Risk factors for children
Here are a few risk factors that will increase the likelihood of auditory neuropathy in children:
- Liver conditions that lead to jaundice (a yellow appearance to the skin)
- An abundance of bilirubin in the blood (bilirubin is a normal byproduct of red blood cell breakdown)
- A low birth weight
- Preterm or premature birth
- Other neurological conditions
- A lack of oxygen during birth or before labor begins
Adult risk factors
For adults, risk factors that raise your likelihood of developing auditory neuropathy include:
- Some medications (specifically incorrect use of medications that can cause hearing issues)
- Mumps and other specific infectious diseases
- Auditory neuropathy and other hearing conditions that are passed on genetically
- Immune diseases of various kinds
Generally, it’s a good plan to limit these risks as much as possible. If risk factors are there, it may be a good idea to schedule regular screenings with us.
Diagnosing auditory neuropathy
A typical hearing exam involves listening to tones with a set of headphones and raising a hand depending on what side you hear the tone on. When you have auditory neuropathy, that test will be of very minimal use.
Instead, we will usually suggest one of two tests:
- Otoacoustic emissions (OAE) test: This diagnostic is designed to measure how well your inner ear and cochlea respond to sound stimuli. We will put a small microphone just inside your ear canal. Then, we will play a series of clicks and tones. Then your inner ear will be assessed to see how it responds. If the inner ear is an issue, this data will expose it.
- Auditory brainstem response (ABR) test: Specialized electrodes will be fastened to specific places on your head and scalp with this test. Again, don’t worry, there’s nothing painful or uncomfortable about this test. These electrodes track your brainwaves, with specific attention to how those brainwaves respond to sound. The quality of your brainwave responses will help us determine whether your hearing issues reside in your outer ear (such as sensorineural hearing loss) or further in (as with auditory neuropathy).
Once we run the appropriate tests, we will be able to more effectively diagnose and treat your auditory neuropathy.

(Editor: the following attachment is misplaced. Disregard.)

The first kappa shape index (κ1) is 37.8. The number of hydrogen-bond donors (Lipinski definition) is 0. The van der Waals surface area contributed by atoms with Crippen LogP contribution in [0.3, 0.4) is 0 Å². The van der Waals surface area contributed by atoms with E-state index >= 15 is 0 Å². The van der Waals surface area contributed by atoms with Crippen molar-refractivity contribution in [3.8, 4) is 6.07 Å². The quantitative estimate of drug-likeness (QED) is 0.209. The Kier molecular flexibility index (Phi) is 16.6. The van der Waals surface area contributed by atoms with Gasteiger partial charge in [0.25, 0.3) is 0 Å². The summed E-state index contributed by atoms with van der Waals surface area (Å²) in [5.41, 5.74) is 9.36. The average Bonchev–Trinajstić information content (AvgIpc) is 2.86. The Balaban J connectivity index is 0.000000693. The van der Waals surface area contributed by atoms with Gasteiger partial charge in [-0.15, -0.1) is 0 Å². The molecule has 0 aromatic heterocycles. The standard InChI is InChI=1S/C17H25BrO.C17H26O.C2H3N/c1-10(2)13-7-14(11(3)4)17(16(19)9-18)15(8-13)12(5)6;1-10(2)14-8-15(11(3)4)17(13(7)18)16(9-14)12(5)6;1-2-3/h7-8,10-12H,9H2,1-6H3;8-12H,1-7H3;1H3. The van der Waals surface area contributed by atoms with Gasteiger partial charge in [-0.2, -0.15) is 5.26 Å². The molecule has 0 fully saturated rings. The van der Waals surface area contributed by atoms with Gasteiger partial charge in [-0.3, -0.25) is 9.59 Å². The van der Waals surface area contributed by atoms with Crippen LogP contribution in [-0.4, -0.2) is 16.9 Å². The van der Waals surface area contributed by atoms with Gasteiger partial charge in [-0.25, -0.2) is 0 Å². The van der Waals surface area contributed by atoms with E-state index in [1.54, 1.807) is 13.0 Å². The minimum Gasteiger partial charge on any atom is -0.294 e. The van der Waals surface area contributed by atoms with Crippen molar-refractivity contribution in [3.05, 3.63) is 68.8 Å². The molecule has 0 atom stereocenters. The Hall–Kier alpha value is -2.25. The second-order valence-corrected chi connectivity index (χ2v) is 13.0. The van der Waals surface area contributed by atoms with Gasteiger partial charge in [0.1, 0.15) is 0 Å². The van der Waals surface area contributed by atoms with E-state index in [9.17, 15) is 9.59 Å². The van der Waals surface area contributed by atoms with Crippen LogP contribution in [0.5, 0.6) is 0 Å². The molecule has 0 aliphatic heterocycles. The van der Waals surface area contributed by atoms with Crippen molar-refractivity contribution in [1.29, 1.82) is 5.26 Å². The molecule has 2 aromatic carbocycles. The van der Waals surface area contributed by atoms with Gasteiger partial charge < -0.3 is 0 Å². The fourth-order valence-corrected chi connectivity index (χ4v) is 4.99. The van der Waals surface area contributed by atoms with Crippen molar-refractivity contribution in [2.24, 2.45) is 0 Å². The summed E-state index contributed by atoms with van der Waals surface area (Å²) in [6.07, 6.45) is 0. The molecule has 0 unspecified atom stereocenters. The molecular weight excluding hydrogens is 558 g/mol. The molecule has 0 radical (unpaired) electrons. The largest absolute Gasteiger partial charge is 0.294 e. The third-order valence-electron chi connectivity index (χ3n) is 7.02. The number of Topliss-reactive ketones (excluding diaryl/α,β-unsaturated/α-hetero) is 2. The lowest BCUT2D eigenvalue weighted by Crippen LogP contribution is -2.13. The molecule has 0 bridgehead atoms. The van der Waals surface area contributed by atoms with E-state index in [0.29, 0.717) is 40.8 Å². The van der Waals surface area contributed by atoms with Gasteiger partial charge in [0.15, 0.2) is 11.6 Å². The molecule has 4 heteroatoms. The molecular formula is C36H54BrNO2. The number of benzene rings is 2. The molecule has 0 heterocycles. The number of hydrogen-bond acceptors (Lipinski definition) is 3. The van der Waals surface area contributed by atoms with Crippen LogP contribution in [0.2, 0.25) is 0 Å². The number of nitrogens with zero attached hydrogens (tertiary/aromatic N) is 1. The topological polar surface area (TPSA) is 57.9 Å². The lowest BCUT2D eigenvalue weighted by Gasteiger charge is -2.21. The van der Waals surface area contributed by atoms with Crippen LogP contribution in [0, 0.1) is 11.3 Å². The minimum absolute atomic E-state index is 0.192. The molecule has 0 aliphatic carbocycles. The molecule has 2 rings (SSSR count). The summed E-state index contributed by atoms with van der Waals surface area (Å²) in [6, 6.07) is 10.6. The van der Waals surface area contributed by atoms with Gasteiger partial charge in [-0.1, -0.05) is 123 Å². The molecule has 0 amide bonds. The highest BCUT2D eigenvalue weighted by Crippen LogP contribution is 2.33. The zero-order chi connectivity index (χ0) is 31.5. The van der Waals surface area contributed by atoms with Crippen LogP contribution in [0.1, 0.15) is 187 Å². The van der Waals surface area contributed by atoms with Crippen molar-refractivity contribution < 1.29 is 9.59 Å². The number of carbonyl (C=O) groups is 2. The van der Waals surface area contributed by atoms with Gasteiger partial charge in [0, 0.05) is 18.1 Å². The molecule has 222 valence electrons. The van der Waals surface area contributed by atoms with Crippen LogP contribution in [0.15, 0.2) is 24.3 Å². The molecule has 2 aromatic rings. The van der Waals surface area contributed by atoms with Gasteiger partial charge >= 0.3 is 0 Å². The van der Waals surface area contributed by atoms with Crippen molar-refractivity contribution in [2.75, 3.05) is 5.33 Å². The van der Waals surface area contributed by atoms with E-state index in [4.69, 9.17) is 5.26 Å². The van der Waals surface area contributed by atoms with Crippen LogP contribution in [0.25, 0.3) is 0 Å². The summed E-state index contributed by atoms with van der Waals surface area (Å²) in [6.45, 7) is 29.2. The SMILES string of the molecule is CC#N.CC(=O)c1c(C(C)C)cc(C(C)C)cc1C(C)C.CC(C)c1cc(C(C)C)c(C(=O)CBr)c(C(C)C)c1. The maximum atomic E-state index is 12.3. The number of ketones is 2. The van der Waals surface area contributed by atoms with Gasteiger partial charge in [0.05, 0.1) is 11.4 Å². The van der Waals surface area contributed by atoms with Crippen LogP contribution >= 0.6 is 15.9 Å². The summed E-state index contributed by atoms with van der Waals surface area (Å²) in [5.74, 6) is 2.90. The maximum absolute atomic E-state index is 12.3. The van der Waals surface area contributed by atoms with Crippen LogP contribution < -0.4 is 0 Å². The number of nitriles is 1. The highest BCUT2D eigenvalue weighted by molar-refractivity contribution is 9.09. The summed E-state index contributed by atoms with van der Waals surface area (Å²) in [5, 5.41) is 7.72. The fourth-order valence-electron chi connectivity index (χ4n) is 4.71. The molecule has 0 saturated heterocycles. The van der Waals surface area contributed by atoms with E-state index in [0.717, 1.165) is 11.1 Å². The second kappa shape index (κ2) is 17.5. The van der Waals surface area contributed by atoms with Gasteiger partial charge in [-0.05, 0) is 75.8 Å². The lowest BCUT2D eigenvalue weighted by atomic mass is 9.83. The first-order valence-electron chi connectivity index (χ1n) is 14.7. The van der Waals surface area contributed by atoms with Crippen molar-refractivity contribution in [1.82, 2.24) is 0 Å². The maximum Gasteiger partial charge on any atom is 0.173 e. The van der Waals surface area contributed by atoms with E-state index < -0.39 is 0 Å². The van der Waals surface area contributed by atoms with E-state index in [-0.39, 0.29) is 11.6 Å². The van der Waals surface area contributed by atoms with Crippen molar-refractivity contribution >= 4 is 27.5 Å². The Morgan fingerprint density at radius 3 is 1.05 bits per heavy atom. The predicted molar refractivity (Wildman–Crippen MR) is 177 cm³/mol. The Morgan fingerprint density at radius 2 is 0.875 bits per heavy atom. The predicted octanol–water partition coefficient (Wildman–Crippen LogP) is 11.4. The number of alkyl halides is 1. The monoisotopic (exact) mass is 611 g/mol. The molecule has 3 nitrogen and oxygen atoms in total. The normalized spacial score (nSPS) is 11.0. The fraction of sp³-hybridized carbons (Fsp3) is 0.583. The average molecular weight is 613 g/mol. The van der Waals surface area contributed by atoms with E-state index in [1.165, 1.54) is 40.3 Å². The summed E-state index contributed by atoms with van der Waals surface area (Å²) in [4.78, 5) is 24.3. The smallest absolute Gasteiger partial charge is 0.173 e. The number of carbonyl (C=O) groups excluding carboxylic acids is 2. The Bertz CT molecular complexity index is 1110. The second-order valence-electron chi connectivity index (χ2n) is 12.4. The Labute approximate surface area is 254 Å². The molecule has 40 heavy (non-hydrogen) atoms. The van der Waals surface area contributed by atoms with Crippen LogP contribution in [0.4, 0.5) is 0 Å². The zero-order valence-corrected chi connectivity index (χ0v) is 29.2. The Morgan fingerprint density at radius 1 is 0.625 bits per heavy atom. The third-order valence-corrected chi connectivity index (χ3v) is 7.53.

Does auditory neuropathy have any treatments?
So, just like you bring your car to the auto technician to get it fixed, you can bring your ears to us for treatment! In general, there’s no “cure” for auditory neuropathy. But this condition can be treated in several possible ways.
- Hearing aids: Even with auditory neuropathy, in milder cases, hearing aids can boost sound enough to enable you to hear better. For some individuals, hearing aids will work just fine! Having said that, this isn’t generally the case, because, once again, volume is virtually never the issue. As a result, hearing aids are often coupled with other therapy and treatment options.
- Cochlear implant: For some people, hearing aids will not be able to solve the problems. It may be necessary to opt for cochlear implants in these instances. Signals from your inner ear are sent directly to your brain with this implant. The internet has plenty of videos of people having success with these remarkable devices!
- Frequency modulation: Sometimes, amplification or diminution of specific frequencies can help you hear better. That’s what occurs with a technology called frequency modulation. Basically, highly customized hearing aids are used in this approach.
- Communication skills training: Communication skills training can be put together with any combination of these treatments if necessary. This will let you work with whatever level of hearing you have to communicate better.
It’s best to get treatment as soon as you can
As with any hearing condition, prompt treatment can produce better results.
So if you suspect you have auditory neuropathy, or even just normal hearing loss, it’s essential to get treatment as quickly as you can. You’ll be able to go back to hearing better and enjoying your life once you schedule an appointment and get treated. Children, who experience a lot of cognitive growth and development, particularly need to have their hearing treated as soon as possible.